Now there are many examples of economic growth easing ‘political’ tensions, but I wonder whether the underlying problem is the shared (but opposite) fear of vulnerability? If so, perhaps game theory can suggest a way for either the Israelis or the Palestinians to lose their *sense* of vulnerability – and therefore consistently adopt the role of ‘principal’ or ‘agent’ in negotiations (rather than the current ‘victim’/'victim’ standoff).

Greater minds than mine have been exercised on the matter, so I must be missing something or being naive. Does anybody have any ideas?

Ed May 17, 2010 at 4:35 pm

This is actually quite similar to the millet system used in the Ottoman Empire, so there is a precedent for this.

Its unfortunate, but dividing the area into two separate geographical states probably won’t work. The populations are too mixed up (and the Israeli policy of building settlements all over the West Bank didn’t help matters). If there is a solution, its going to be a one state solution with some sort of guarantee to prevent what happened in Bosnia and Rwanda.

poliscistudent May 17, 2010 at 5:30 pm

I fear this idea is impractical. I don’t think that Palestinians will trust Israelis to live amongst them but follow a system of law the Palestinians have no influence over, and vice versa. I’m not sure it is moral to have two different rule systems in one place either. The millet system is not a good analogy because everyone worked under one overarching system of law. The default law was Muslim, and Muslim witnesses would be believed over others.
To Nick: Indeed, there are papers in political science on this “double minority” problem. Game theory is not yet developed however, when it comes to the formation of beliefs and preferences. It tends to take those as given and work out strategies from there.

Opir May 17, 2010 at 8:54 pm

Here’s mine:

Israel pulls back to the 69 borders

Palestinians get what they had back then as their state

UN troops police new DMZ/border area between the two

Jerusalem becomes an internationally administered, non-state aligned world heritage site; everyone but curators/site administrators get kicked out if needs be.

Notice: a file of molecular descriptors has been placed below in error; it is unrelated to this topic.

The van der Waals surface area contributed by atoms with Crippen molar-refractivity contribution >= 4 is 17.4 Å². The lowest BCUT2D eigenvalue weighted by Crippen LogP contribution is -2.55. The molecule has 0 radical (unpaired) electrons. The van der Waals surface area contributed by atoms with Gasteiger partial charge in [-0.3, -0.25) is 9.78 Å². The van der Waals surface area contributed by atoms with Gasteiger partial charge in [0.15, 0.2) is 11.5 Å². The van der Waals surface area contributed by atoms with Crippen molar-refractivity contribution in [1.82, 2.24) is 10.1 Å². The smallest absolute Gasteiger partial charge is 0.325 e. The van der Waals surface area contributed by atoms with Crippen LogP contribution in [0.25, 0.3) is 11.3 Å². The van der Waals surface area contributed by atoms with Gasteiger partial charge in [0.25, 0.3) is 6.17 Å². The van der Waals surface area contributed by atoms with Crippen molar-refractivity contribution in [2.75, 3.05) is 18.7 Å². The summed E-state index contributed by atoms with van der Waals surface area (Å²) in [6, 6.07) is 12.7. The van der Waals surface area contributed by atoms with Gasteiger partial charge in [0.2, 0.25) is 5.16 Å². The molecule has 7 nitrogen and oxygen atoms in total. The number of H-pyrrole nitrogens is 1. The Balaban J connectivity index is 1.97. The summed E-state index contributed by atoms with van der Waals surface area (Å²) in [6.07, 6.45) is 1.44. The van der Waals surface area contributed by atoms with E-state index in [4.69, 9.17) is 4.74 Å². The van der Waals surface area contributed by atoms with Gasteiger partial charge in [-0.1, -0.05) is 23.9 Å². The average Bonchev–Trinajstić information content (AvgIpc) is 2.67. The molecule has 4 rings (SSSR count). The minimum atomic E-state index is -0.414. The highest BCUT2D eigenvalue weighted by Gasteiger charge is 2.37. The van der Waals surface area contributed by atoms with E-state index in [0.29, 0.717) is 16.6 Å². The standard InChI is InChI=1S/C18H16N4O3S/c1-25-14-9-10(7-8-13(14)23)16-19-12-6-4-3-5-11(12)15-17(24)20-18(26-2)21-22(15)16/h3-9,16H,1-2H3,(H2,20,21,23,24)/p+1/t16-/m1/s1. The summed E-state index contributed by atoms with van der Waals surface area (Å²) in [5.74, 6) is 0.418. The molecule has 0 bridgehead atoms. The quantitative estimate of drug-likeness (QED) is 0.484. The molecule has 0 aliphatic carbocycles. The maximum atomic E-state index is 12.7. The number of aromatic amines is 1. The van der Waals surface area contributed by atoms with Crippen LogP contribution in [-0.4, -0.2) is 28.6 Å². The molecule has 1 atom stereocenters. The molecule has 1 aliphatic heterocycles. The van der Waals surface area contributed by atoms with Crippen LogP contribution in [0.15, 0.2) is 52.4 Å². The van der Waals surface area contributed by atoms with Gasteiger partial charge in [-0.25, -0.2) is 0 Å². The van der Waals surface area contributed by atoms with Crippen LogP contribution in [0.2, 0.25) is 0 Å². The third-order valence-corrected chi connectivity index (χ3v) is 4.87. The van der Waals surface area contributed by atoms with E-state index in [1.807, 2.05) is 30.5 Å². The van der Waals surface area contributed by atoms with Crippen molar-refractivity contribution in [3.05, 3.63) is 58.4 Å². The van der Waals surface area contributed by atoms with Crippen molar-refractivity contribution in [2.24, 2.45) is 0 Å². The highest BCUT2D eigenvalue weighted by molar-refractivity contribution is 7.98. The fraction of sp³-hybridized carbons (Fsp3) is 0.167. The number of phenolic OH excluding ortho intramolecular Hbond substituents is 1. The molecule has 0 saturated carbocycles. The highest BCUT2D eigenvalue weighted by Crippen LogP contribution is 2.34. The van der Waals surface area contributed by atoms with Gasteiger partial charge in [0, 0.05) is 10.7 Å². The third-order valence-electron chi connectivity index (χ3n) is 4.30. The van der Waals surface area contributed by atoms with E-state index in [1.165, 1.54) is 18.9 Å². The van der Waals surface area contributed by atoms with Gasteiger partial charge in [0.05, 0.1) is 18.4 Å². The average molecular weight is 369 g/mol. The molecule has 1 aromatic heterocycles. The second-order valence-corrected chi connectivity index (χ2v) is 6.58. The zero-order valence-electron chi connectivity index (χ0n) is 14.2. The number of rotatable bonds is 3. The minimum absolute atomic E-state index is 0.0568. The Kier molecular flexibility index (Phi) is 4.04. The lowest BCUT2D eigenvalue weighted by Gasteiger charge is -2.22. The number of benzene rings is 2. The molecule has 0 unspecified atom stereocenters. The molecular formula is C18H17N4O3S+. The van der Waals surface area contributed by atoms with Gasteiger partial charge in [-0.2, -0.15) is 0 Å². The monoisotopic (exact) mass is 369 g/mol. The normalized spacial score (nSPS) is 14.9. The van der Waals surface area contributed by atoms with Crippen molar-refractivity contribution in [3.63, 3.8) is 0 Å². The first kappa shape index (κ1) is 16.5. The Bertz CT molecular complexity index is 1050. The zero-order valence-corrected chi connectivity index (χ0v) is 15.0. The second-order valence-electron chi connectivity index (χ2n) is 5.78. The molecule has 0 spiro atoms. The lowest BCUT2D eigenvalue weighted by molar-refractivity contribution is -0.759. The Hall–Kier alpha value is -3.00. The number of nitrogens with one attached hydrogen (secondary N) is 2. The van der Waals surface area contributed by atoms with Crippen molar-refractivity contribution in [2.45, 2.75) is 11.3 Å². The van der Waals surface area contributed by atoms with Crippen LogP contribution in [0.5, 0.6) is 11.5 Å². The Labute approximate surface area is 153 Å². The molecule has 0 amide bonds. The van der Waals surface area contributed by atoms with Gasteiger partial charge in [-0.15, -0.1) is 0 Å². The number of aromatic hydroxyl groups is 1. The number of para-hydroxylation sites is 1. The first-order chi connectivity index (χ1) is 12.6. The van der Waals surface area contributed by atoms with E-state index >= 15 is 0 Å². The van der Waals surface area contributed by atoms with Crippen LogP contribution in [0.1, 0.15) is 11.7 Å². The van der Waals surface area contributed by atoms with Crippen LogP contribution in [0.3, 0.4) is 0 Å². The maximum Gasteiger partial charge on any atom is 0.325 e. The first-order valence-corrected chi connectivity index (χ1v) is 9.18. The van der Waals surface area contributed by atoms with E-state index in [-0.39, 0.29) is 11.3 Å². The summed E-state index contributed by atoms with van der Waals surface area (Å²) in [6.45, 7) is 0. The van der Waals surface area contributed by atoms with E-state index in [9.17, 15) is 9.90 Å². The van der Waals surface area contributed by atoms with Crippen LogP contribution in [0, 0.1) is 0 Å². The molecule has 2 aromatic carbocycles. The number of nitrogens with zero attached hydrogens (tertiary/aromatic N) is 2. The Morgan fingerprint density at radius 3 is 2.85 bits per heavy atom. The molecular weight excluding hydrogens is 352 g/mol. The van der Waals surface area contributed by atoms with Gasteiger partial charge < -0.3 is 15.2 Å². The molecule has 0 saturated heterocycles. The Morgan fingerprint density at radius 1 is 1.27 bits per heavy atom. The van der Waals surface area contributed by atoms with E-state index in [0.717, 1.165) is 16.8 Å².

Oh, and both Israeli and Palestinian extremist politicians, settlers, and terrorists are arrested and tried by the Hague on a newly created “interference with UN administration” laws if they attempt to materially harm the process.

voiceofmoderation May 17, 2010 at 9:24 pm

The solution of giving all Arabs Palestinian passports (and taxes, and voting rights), and all Jews Israeli passports (and taxes, and voting rights), but allowing them to live where they chose in either state, has been floated before. I remember being a proponent of it back in 2000. It does solve the demographic problem for Israel and can also be used to satisfy the right of return for Palestinians (as well as alleviating the need for forcefully relocate recalcitrant settlers). Having the two states overlap though was never suggested though. In the past, it was envisioned with a border between them, which still seems like an unpleasant necessity.

Mr. Econotarian May 17, 2010 at 11:14 pm

This would not work with the current highly socialist governments of both sides.

If both sides would give up extremely high levels of socialism, many problems would work out themselves. Jewish settlers want to live somewhere? They need to buy land from a Palestinian. But now they just “get” land from the Israeli government.

m3 real May 18, 2010 at 3:00 am

I thought The City and The City was the best Mieville novel. The two propose creating overlapping states between the Jordan River and Mediterranean Sea, delinking the concept of state sovereignty from a specific territory. This concept is really appreciable.That’s true that Power comes from the barrel of a gun.

Andrew May 18, 2010 at 7:57 am

“Jewish settlers want to live somewhere? They need to buy land from a Palestinian. ”

Why not? And more importantly have I never heard this question before (except when I ask it).

Maybe it’s how some governments forbid guns and others require guns but not many can conceive of letting people decide for themselves.

Building settlements for people and then hand-wringing over demolishing them and forcing people to move sounds like insanity, but hey, that’s me.

Ed May 18, 2010 at 10:28 am

Another example of overlapping sovereignty is Western Europe after the end, or rather the fading away, of the Western Roman Empire. The various Franks, Goths, Burgundians, etc. who settled in what had been the Emperor remained under their own laws. But the Romans continued under Roman law. Once the Franks conquered the Burgundians, you might have disputes in the Frankish realm settled under Frankish, Burgundian, or Roman law depending on the parties.